A lot of people will be having a BBQ this weekend and many people will be cooking pork. The nation seems to have a love affair with pork crackling, but an awful lot of them are disappointed with the results.
One quite famous chef once commented that the only way to guarantee good crackling is to cut it off and put into under a grill. Now, it’s always a dangerous thing to criticise a professional, so I’m not going to. However, I am going to suggest some alternative methods in addition to the fine chef’s recommendation (I think I got away with that quite nicely).
There are two issues: texture and taste. Crackling that doesn’t crackle, soggy crackling or rock hard crackling that sees you making an appointment with the dentist, are not options. And bland tasting crackling is hard to achieve, but still people manage to serve it up.
Let’s start with texture. No surprise here, but I always cook my pork on a rotisserie BBQ, but if you insist on using an oven, you need heat! The other problem with some ovens is that there’s nowhere for the water to steam away, so you’re in danger of steaming the crackling and it will be soft.
Here’s what to do on a rotisserie. Firstly, allow your coals to go grey before cooking and make sure that your fire tray is full and that you are generating a good amount of heat. Our rotisserie BBQ’s all have height adjustment, so we start the joint or even a whole pig at a low height. For a small joint, cook for 10 minutes, or longer for a whole pig, 20/30 minutes. What you’re looking for is some fat coming from inside the joint. When this appears gently spread it over the crackling (use a long handled basting brush for safety). Now what happens is the skin begins to blister. Let this process carry on until the whole skin is blistering nicely. The colour of the skin should be a light golden colour.
Note of caution: Keep your eye on the skin during this cooking phase as one thing you don’t want to do is burn the skin. If this looks likely, just raise the cooking height.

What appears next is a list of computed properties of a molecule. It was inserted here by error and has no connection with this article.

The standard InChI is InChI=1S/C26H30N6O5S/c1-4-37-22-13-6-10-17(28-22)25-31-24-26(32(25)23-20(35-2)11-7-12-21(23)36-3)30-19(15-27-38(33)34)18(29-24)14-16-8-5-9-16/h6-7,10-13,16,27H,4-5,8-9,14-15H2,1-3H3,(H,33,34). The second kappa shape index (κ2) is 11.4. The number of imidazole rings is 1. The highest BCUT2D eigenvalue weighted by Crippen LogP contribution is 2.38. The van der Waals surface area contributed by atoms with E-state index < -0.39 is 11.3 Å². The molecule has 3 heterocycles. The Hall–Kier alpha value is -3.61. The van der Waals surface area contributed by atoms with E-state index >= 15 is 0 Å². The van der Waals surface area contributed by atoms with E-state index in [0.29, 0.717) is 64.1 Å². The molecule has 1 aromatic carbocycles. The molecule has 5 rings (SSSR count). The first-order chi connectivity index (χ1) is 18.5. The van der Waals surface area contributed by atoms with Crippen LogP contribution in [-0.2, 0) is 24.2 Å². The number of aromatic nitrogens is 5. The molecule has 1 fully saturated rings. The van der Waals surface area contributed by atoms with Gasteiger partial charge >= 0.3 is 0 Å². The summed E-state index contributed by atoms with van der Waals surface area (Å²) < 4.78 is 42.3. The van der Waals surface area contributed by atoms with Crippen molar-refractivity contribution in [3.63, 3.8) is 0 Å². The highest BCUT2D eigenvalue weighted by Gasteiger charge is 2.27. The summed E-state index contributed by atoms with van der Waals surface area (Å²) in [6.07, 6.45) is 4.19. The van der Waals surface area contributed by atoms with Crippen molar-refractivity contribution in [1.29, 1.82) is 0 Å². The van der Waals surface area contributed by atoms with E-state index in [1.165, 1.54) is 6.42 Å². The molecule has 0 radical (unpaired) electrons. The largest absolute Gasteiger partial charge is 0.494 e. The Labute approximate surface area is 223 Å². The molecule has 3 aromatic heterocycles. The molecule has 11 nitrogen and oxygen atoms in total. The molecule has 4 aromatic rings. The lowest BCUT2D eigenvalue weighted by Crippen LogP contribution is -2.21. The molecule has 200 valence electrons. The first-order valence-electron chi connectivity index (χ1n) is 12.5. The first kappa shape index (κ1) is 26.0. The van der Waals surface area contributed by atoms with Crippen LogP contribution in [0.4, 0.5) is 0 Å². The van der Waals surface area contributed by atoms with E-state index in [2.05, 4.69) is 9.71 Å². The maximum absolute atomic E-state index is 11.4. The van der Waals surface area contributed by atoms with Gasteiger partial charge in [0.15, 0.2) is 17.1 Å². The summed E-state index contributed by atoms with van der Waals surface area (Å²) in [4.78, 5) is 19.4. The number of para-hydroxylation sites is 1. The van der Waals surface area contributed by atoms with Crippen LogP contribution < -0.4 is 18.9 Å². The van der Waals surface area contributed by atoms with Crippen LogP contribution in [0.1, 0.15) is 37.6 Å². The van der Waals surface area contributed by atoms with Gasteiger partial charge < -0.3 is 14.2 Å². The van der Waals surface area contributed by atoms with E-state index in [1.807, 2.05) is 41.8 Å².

Now raise the height for the remainder of cooking. As a rule of thumb, to get the right cooking height, there should be a steady drip of fat. If nothing drips you are too high and if the fat pours and causes flames, you are too low. You should then lower it down again for the last 10 to 15 minutes of cooking. Voila! Crispy crackling.
Now let’s look at taste. Purists will say that all you have to do is add salt. And I would go along with that, but make sure that the skin on your pork is well scored (only cut the skin and don’t go too deep and cut the meat itself). Use good quality salt and rub plenty of it into the score marks. Leave the joint for about 30 minutes for the salt to start to melt through the scoring.
The more adventurous among you might like to consider a spray. I have used a mixture of olive oil, white wine vinegar and honey. Mix the ingredients in these proportions: 1 x Olive oil, 2 x White wine vinegar, 1 x Runny honey.
Put the ingredients into a saucepan and stir whilst gently heating. If the mixture starts to thicken, dilute with some water. Now pour the mixture into your spray bottle and spray it over the skin or the pork before cooking.
You can baste the skin from time to time during cooking and if your spray bottle gets gummed up, just re-heat the mixture.
Have a great weekend.